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From: David Abrahams (david.abrahams_at_[hidden])
Date: 2002-03-07 12:41:21

----- Original Message -----
From: "Howard Hinnant" <hinnant_at_[hidden]>
To: <boost_at_[hidden]>
Sent: Thursday, March 07, 2002 12:02 PM
Subject: Re: [boost] Re: std::complex design (Was: N-Dimensional array

> On Thursday, March 7, 2002, at 10:39 AM, David Abrahams wrote:
> > Just out of curiosity, what do you think the alternative could have
> > been?
> >
> > int f(double); // 1
> > int x = f(double()); // 2
> >
> > In line 2 above, if double() produced an uninitialized value
> > would have produced undefined behavior. Would you have advocated
> > double() produces an undefined-but-copyable value?
> I think that scalar() should call the scalar's default constructor.
> I think a scalar's default constructor should be a no-op. If you copy
> such an object, it's your problem. Maybe your hardware won't mind,
> maybe it will. Such a design would have been more consistent with C,
> and easier to understand.
> There are always ways to initialize an object. But once
> is made mandatory, getting an uninitialized object becomes more
> difficult. Mandatory initialization goes against the "don't pay for
> what you don't use" philosophy of C.

It's not mandatory:

template <class T>
struct uninitialized
    T value;
    operator T const&() const { return value; }

> Referring to Andy's fine paper: There are better techniques available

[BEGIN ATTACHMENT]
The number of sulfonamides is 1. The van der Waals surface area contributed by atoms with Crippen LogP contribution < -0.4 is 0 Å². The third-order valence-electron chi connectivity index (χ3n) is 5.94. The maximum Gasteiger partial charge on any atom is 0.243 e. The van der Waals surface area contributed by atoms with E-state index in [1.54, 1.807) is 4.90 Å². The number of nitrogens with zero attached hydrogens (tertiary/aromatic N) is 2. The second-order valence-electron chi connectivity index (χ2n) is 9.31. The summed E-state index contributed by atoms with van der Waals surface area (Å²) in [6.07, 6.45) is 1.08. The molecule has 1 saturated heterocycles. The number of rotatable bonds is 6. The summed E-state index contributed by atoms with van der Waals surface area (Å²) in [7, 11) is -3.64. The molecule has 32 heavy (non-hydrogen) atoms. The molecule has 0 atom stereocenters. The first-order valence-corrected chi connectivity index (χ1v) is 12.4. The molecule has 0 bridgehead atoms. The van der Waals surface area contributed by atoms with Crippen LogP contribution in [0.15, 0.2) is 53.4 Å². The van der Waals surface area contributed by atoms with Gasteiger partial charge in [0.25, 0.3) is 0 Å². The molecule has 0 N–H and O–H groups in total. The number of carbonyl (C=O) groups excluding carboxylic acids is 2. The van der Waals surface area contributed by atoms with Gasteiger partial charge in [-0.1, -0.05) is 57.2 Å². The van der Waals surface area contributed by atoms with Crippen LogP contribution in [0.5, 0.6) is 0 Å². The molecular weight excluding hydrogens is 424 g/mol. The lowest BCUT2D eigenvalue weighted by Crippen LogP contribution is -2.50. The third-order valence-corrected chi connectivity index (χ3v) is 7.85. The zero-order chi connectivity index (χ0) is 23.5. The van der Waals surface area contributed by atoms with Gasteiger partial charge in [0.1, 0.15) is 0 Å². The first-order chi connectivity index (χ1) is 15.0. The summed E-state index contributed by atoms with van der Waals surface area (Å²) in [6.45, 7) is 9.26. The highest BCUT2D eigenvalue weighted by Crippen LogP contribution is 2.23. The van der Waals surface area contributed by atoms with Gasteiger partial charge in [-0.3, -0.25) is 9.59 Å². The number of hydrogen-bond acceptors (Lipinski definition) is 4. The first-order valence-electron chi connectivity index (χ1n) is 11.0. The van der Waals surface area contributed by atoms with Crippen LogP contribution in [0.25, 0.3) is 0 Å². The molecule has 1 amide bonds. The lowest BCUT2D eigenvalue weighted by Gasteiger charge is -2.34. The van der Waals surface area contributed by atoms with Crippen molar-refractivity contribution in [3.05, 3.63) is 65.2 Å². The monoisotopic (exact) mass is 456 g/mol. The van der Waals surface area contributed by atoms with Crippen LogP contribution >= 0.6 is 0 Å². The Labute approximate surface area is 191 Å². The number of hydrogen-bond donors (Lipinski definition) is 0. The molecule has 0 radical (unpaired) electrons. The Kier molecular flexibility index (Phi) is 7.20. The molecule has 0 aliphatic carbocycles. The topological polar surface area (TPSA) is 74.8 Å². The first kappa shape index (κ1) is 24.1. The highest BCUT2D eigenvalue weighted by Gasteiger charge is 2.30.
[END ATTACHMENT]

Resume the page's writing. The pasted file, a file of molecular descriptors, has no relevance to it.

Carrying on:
> today to getting a default value into map than those in the paper,
> if scalar() is a no-op. Such techniques either weren't developed, or
> weren't widely enough known at the time this paper was written.

Oh, sure. I just ignored the map stuff.

> vector<double> v(100);
> Does not have to be "undefined". It could have meant an array of
> uninitialized doubles of length 100. It would have been more like:
> double* v = new double[100];
> And if that's not what you wanted, then you've always got:
> vector<double> v(100, 0.0);

Yep, that would be fine with me.

> To answer your question directly:
> int x = f(double());
> If that's really what you want to do... It could have had the same
> meaning as:
> double temp;
> int x = f(temp);
> If you want to send 0, then it is not that much harder to write:
> int x = f(double(0));
> or simply
> int x = f(0);
> Bottom line: Uninitialized scalars were viewed as a problem that
> solving. With the benefit of 20/20 hindsight, uninitialized scalars
> were a feature, not a bug.

Hmm, I'm unconvinced. If you're trying to write generic code, I don't
think you should have to write this just to call a function with a
default-constructed value:

template <class T, void (*f)(T), bool is_scalar =
struct call_with_default_constructed
    static void execute() { f(T()); }

template <class T, void (*f)(T)>
struct call_with_default_constructed<T,f,true>
    static void execute() { f(T(0)); }

And you'd need a combinatoric suite of these just to make it work for
multiple arguments.


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